3. I think the person quoted might have just been talking about “protections used in practice” and not “protections codified through legal means”.. these are two different things but can easily be confused when people are speaking.

    • The reason I bring it up, we have seen low fidelity to land management plans when there is political pressure for a project approval. As the fourth circuit recently noted, the FS position on project level amendments essentially destroys the meaning of NFMA’s consistency requirement. Although I am very much in favor of having plan-level protections as a “carrot” to prevent the need for listing, I don’t trust that most plan-level protections are adequate (nor should FWS) without some additional assurances. Perhaps either spelling out additional process for certain kinds of project level amendments or adaptive management questions and triggers as a backstop.

      • Well my memory was that we had to explain really well why it was necessary to amend it for that site-specific project. In my experience, the rationale had to hold up through the appeal process (in those days) as if it were pre-litigation. No one would want to go there (amend the plan, especially regarding a threatened species) unless it was absolutely necessary. I think the FWS had to agree as well, or at least their concurrence, was part of documentation.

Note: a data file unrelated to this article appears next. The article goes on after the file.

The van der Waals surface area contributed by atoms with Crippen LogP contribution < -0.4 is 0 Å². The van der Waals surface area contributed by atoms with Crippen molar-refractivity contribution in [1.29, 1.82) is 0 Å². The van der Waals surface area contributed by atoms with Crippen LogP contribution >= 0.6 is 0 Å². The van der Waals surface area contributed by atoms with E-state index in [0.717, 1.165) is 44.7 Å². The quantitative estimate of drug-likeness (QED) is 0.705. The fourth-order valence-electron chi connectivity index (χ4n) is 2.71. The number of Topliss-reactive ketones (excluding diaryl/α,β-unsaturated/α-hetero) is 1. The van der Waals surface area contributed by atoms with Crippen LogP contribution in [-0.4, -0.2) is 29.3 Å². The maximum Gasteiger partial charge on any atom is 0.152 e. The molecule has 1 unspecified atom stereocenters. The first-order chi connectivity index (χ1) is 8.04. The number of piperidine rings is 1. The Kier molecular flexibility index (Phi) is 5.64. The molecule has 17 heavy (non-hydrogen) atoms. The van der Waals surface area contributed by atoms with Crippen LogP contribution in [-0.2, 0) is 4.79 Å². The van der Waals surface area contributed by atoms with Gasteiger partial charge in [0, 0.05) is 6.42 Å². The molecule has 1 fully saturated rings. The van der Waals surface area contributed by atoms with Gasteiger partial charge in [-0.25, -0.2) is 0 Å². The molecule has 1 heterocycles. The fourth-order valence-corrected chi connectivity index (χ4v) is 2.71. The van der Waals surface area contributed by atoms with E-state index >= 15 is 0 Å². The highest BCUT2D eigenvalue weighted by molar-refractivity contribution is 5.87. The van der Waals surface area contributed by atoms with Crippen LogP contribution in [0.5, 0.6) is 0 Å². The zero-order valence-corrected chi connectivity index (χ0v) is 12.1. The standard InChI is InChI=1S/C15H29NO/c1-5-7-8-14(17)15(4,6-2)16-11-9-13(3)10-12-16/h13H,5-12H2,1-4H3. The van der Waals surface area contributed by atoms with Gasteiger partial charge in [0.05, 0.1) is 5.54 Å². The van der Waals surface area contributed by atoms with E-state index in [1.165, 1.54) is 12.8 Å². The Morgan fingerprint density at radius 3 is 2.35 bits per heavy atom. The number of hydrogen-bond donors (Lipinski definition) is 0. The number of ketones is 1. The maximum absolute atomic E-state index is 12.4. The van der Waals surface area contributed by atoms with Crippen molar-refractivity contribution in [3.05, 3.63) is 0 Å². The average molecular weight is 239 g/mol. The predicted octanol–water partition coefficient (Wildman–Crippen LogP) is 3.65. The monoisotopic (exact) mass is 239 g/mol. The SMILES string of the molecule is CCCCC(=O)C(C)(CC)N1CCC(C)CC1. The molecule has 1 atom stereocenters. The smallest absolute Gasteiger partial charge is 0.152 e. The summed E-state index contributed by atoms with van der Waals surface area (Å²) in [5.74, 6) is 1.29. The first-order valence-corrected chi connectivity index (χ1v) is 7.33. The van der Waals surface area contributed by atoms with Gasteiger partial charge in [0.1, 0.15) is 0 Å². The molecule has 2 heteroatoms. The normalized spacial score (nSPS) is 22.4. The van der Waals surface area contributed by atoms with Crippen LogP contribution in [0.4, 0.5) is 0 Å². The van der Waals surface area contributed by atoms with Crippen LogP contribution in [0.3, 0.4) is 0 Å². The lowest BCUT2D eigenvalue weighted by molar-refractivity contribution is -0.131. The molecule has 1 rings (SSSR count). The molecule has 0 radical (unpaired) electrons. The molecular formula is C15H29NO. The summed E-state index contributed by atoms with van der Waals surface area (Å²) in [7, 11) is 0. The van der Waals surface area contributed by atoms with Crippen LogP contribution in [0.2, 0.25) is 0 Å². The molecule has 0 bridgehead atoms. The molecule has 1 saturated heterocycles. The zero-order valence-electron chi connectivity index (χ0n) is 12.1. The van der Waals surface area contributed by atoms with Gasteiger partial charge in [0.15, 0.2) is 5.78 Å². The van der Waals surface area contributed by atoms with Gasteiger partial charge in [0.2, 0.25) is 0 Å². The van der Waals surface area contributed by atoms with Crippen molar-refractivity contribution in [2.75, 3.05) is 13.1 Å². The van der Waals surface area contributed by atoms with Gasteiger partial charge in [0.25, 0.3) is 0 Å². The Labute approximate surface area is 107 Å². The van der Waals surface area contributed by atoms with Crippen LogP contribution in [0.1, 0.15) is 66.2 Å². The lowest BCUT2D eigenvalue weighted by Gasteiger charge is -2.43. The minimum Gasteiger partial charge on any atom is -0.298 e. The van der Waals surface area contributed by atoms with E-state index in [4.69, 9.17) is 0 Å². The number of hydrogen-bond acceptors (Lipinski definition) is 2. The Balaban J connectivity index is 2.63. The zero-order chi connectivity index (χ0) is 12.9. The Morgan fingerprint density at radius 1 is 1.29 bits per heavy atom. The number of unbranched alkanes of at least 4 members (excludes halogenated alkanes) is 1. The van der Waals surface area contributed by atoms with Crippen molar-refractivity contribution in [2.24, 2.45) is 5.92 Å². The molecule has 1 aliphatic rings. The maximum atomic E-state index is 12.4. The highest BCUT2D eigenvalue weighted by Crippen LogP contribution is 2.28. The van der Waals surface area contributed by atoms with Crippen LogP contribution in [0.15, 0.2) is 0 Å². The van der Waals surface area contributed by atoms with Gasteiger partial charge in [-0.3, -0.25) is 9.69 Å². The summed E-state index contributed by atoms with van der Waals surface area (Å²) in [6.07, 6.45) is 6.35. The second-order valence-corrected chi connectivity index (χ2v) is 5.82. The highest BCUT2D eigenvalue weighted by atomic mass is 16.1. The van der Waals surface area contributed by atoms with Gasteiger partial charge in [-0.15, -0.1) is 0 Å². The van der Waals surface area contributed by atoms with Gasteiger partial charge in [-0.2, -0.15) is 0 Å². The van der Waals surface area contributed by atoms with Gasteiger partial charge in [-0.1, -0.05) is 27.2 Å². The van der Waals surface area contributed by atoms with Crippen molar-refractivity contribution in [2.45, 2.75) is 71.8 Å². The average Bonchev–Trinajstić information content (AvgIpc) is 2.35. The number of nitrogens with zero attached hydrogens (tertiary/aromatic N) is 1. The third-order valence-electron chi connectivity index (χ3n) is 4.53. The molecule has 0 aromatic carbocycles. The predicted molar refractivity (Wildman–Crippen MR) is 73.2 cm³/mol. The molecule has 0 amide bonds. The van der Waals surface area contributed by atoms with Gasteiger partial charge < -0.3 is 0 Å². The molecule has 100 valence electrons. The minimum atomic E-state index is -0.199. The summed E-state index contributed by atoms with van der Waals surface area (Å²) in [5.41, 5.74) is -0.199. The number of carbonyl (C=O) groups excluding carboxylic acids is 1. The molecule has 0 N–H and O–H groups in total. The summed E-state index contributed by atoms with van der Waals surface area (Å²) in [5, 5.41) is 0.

• That’s all still true, but the scope is narrow (project impacts) and the premise of the negative listing decision is undermined without any reconsideration of the landscape or cumulative impacts.

          • This may be a minor point but perhaps an example would be useful.

            I’m thinking of a situation in which there is no actual impact to individuals of the species, so it would be hard to argue that there are landscape or cumulative impacts.

            Again, I think that a rationale presented in the decision doc would describe how you would get from local to landscape or cumulative impacts or not.